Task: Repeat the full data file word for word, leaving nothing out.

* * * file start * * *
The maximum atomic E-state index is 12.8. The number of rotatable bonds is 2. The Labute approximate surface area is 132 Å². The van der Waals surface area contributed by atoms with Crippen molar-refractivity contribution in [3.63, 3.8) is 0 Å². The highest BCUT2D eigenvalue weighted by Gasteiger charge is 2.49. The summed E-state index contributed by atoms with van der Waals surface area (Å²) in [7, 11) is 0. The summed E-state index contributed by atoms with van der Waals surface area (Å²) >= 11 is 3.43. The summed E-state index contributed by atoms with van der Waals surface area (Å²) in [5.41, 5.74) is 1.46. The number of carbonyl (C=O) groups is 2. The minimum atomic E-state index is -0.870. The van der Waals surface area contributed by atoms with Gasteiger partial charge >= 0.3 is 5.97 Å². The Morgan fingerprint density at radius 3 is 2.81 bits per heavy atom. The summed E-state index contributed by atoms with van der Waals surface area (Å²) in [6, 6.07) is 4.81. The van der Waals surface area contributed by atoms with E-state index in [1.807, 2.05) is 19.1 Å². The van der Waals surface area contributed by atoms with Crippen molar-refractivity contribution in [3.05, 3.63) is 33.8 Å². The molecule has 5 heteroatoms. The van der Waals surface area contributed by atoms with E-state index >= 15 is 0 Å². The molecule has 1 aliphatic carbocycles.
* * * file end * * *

The maximum atomic E-state index is 12.8. The number of rotatable bonds is 2. The Labute approximate surface area is 132 Å². The van der Waals surface area contributed by atoms with Crippen molar-refractivity contribution in [3.63, 3.8) is 0 Å². The highest BCUT2D eigenvalue weighted by Gasteiger charge is 2.49. The summed E-state index contributed by atoms with van der Waals surface area (Å²) in [7, 11) is 0. The summed E-state index contributed by atoms with van der Waals surface area (Å²) >= 11 is 3.43. The summed E-state index contributed by atoms with van der Waals surface area (Å²) in [5.41, 5.74) is 1.46. The number of carbonyl (C=O) groups is 2. The minimum atomic E-state index is -0.870. The van der Waals surface area contributed by atoms with Gasteiger partial charge >= 0.3 is 5.97 Å². The Morgan fingerprint density at radius 3 is 2.81 bits per heavy atom. The summed E-state index contributed by atoms with van der Waals surface area (Å²) in [6, 6.07) is 4.81. The van der Waals surface area contributed by atoms with E-state index in [1.807, 2.05) is 19.1 Å². The van der Waals surface area contributed by atoms with Crippen molar-refractivity contribution in [3.05, 3.63) is 33.8 Å². The molecule has 5 heteroatoms. The van der Waals surface area contributed by atoms with E-state index >= 15 is 0 Å². The molecule has 1 aliphatic carbocycles.